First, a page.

Morris Hamburg, an emeritus professor of statistics and operations research at the Wharton School, died November 14, 2011, of natural causes at the age of 89.
Dr. Hamburg and his three brothers Nathan, Sidney and Charles, grew up in a tiny row house in the Strawberry Mansion section of North Philadelphia. His immigrant parents, who met while working next to one another in a sweatshop at age 16, did not even have a high school education. Dr. Hamburg went to Gratz High School and had no hope of higher education until he took a citywide test and scored number one in Philadelphia, which awarded him a full scholarship to the University of Pennsylvania. He commuted to Penn on three trolley lines and worked at night shoveling coal to pay for his books and expenses, earning his undergraduate degree in 1943.
Dr. Hamburg earned his PhD at Penn in 1952 under Economics Nobel Laureate, Professor Simon Kuznets. At the Wharton School, where he served as a faculty member since 1946, Dr. Hamburg's principal fields of research were: managerial decision analysis; forecasting and planning; economics; securities markets; and industrial basic and applied research. He also directed studies centered on both urban economic planning and the development of managerial information systems for universities and large public libraries. His extensive publications included two major statistics textbooks as well as hundreds of monographs and articles in professional journals. He also served as consultant and advisor to corporations, governmental agencies, non-profit foundations and universities.
Dr. Hamburg was an enthusiastic and energetic teacher, whose lectures were enlivened by his sense of humor and wry wit. He jocularly referred to the lecture system as "the mysterious process by which the notes of the professor are transferred to the notes of the student without passing through the minds of either."
His many teaching commendations included a 1959 special award for distinguished teaching granted to 20 Penn professors, he received the Lindback Award for Distinguished Teaching in 1983, and numerous awards for teaching excellence in Wharton’s MBA program. His other awards included a commendation from the US Secretary of Energy for his service as both chairman and member of an advisory committee to the US Department of Energy's Energy Information Administration, 1981-1986.
Several generations of his students, many of whom had become professors themselves, stayed in touch with him until his death. In an interview with Dr. Hamburg that appeared in the Daily Pennsylvanian, five years before his 1992 retirement, he said: "I've enjoyed my entire academic life. I've always looked at it as a way of making a life as well as a way of making a living. One of the best rewards of academia has been the psychic income that I derived from my contacts with former students."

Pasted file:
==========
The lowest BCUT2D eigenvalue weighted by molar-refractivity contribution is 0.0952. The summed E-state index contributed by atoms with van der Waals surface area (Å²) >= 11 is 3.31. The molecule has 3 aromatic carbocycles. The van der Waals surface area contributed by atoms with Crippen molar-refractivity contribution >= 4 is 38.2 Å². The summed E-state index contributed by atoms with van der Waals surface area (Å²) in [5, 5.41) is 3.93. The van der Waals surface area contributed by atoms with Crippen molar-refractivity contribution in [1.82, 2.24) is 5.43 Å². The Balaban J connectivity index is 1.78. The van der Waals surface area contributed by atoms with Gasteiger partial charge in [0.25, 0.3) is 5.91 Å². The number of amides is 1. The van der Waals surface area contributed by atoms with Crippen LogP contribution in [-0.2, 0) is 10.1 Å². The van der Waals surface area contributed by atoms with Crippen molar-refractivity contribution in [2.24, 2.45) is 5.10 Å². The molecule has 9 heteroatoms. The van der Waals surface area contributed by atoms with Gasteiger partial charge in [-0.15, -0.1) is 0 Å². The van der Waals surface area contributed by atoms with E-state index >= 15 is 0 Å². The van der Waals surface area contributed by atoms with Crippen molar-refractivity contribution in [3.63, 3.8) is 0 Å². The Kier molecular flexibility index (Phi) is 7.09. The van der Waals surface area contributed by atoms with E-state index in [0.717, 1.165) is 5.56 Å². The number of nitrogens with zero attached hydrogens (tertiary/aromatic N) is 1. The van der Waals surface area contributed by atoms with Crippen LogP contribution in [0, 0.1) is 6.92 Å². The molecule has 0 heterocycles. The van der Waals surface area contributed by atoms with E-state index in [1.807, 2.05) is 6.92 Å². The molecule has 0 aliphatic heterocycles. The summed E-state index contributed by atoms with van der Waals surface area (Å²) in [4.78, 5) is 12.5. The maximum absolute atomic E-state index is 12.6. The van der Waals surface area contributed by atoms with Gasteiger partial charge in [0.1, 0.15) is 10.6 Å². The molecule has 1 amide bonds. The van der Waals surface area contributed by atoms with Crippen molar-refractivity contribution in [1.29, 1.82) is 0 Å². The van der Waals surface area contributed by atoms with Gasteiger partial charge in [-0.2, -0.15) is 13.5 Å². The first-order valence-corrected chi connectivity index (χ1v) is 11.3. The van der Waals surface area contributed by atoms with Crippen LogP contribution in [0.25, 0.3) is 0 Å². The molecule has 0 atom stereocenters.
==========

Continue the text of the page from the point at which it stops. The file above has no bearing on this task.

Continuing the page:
He participated in Wharton's executive education program as a faculty director, lecturer, and coordinator of seminars and courses in the US, Europe and Asia, and served as a visiting professor at Harvard's School of Business Administration. He was a member of numerous professional societies, was an elected Fellow of both the International Statistical Institute and the American Statistical Association, and was an editor of the latter Association's scholarly journal, 1956-1972.
During World War II, he was a First Lieutenant serving as a meteorologist who advised the US Army Air Force in the Asia-Pacific Theater when the weather favored bombing runs and invasions and was awarded a bronze star during his service in China. After the war, he was stationed briefly in Occupied Japan as a communications officer at the Tokyo radio station from which Tokyo Rose made propaganda broadcasts during the war. He retained a fascination with Asia throughout the rest of his life, returning to both China and Japan numerous times, often in connection with University of Pennsylvania programs.
After his retirement, Dr. Hamburg continued to teach at Penn in a masters degree program for executives, coauthored a number of articles that appeared in professional journals, and served on the Executive Committee of the Penn Association of Senior and Emeritus Faculty (PASEF), becoming its president during the 2006-2007 academic year.
He is survived by his wife of 58 years, Jean Hamburg; a son, Neil, W'77, L'80, formerly of OGC, and his wife Shelli Alford; a daughter, Bobbie Weisbein, C'79, and her husband Paul; and two grandchildren, Winston and Grace Alford-Hamburg.
In accordance with his wishes, there will be no funeral. Contributions can be
made to the University of Pennsylvania in his memory.